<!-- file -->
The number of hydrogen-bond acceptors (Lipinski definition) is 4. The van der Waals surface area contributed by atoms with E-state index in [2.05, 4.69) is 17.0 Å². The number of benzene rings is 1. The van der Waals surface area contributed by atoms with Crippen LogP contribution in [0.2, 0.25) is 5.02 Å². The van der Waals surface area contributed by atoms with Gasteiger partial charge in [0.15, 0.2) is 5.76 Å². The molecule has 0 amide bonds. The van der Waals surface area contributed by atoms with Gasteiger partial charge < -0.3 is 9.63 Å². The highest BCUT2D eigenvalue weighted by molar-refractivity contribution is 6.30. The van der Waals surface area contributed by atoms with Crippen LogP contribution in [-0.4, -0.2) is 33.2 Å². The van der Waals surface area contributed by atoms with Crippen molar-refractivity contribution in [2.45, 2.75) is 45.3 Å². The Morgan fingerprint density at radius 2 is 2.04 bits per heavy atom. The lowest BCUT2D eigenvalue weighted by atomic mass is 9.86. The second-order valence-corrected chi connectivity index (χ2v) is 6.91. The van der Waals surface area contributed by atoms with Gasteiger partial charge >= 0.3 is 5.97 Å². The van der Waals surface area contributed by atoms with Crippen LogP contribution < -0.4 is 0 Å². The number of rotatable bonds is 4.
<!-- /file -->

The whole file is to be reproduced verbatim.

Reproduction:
The number of hydrogen-bond acceptors (Lipinski definition) is 4. The van der Waals surface area contributed by atoms with E-state index in [2.05, 4.69) is 17.0 Å². The number of benzene rings is 1. The van der Waals surface area contributed by atoms with Crippen LogP contribution in [0.2, 0.25) is 5.02 Å². The van der Waals surface area contributed by atoms with Gasteiger partial charge in [0.15, 0.2) is 5.76 Å². The molecule has 0 amide bonds. The van der Waals surface area contributed by atoms with Gasteiger partial charge < -0.3 is 9.63 Å². The highest BCUT2D eigenvalue weighted by molar-refractivity contribution is 6.30. The van der Waals surface area contributed by atoms with Crippen LogP contribution in [-0.4, -0.2) is 33.2 Å². The van der Waals surface area contributed by atoms with Crippen molar-refractivity contribution in [2.45, 2.75) is 45.3 Å². The Morgan fingerprint density at radius 2 is 2.04 bits per heavy atom. The lowest BCUT2D eigenvalue weighted by atomic mass is 9.86. The second-order valence-corrected chi connectivity index (χ2v) is 6.91. The van der Waals surface area contributed by atoms with Gasteiger partial charge >= 0.3 is 5.97 Å². The van der Waals surface area contributed by atoms with Crippen LogP contribution < -0.4 is 0 Å². The number of rotatable bonds is 4.